No Lasting City: On Memory and Regret

Regrets? I’ve had more than a few.
Stubborn vignettes cling inexplicably to the crags of my memory. There was the time in fifth grade when Heide, the prettiest girl in school, approached me in the lunch line, held up a quarter, and asked if I wouldn’t mind buying her a pretzel. I proved how cool I was by saying "no," and, perhaps not coincidentally, that encounter would be the closest thing to a date I’d have until senior year.
Or once when I was visiting Poland as a guest of locals, and having gotten it into my head that I wanted to acquire a Russian wristwatch (I have a thing for mechanical watches, and at the time — three years after the Berlin Wall came down — I was passing through a sentimental Cold War kitsch phase), I had my hosts inquiring at every jeweler’s in Krakow. I can still clearly see, in my mind’s eye, the mutually exchanged glances signifying exasperation, bewilderment, and pique. One doughy fellow looked about ready to clock me one. And he should have, by God.
Ten thousand things I’ve said, in anger, or ignorance, or calculated malice. Add in the opportunities missed: doors left closed and paths untraveled. Humiliations? Had ’em. Misinformed and under-considered choices, too — in spades.
And the sins. Let us not leave out the sins.
When, late at night or in moments of discouragement or idleness, I find myself reliving these many occasions of regret — such as you yourself sometimes do, I’m sure — I find it helpful to do two things.
First, to drink the cup of humiliation to the dregs. To revel in past missteps and their consequences, not in a perverse way but as a discipline of humility: I think this is the antidote to regret, and regret’s virtuous opposite. To think on a time you stuck your foot in it, when you zigged when you should have zagged; a time you goofed, made a gaffe, or took guff — and to thank God for it — this can be a spiritually healthy exercise. I don’t always manage to pull it off, myself, but when I do I find it leads to greater peace, and a trust in Providence.
Then, the second interior motion: to let it go. To recall that the ills of the past are in the past, and receding further therein every second. If to praise God for regrets is to achieve His peace, to remember next that the objects of regret exist only in the folds of your brain — that’s His consolation. In my case, consolation that fifth-grade me rebuffing Heide and her pretzel has been rendered null and void.
Of course, good memories, too, can require special handling. For we’re liable to lose ourselves in reveries, or allow ourselves to contrast unfavorably our present condition with the health or optimism or freedom of younger days. Yes, it seems clear that, in some circumstances, the recollection of good times can become an illicit indulgence.
Once, in my younger, freer, more optimistic days, I was staying with a religious order during the Easter Triduum (for me an edifying retreat, for them an unsuccessful attempt to get me to sign on with the program), and the weekend’s activities included a bus trip to a local basilica. On the way, a fellow lay retreatant sidled over and whispered:
"Check out those [seminarians and priests of this particular order] — they never look out the window. They’re not allowed to. They do it to practice custody of the eyes."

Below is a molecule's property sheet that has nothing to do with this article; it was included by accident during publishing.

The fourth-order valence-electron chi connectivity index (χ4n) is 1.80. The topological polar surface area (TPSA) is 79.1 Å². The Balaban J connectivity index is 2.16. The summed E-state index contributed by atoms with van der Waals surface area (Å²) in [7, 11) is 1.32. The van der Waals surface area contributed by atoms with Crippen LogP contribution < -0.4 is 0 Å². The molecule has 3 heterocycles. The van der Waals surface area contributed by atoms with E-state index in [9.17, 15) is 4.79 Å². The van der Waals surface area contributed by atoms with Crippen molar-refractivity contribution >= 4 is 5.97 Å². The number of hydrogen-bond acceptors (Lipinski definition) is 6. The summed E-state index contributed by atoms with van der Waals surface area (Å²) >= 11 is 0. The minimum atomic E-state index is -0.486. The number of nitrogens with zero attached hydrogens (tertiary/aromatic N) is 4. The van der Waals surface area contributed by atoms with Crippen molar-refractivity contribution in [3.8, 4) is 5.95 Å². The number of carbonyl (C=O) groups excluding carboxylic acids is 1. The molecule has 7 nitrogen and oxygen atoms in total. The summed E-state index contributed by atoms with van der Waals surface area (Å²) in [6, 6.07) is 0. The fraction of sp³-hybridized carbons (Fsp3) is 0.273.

An admirable concept, custody of the eyes (I’m reminded, of all things, of Ben Stein’s recollection of how his father would habitually look down at his shoes when in the presence of any beautiful woman who was not Mrs. Stein), and one that I think can be adapted to the memory. Can we not just as well take "custody" of the faculty of memory: reigning it in, putting it in its place, making it our servant instead of our master? Is that not what St. Ignatius was getting at in his Suscipe?
Take, Lord, and receive all my liberty, memory, my understanding, and my entire will.
"This too shall pass," my father used to say, not long after he’d got himself re-converted, whenever the family was going through a rough patch. True enough. But the good times pass too, don’t they? The flip side of regret’s disappearance, it would seem, is the bittersweetness of pleasant memories. So precious, so delicious, so hazed-over and idealized and tucked close to the heart. So . . . over and gone. Is that not what we must conclude, if we’re to enjoy the consolation of believing the bad memories are gone, too?
Maybe not. I, for one, hold out hope that what we have coming to us is an eschatological win-win — the mnemonic equivalent of having our cake and eating it too. Heaven and earth will pass away, and that means all our sins, follies, and humiliations as well. But inasmuch as the good memories — being moments of truth, beauty, charity — have their source and summit in God, perhaps they will endure. And more than endure: be made perfect, even as we are.
Maybe, just maybe, we can in this world persist in the hope that our regrets have indeed burned like chaff, but that our good memories, having been offered to the Lord, will be recapitulated, and by Him infolded in the richness of heaven.

Todd M. Aglialoro is the editor for Sophia Institute Press and a columnist and blogger for

Todd M. Aglialoro


Todd M. Aglialoro is the acquisitions editor for Catholic Answers.

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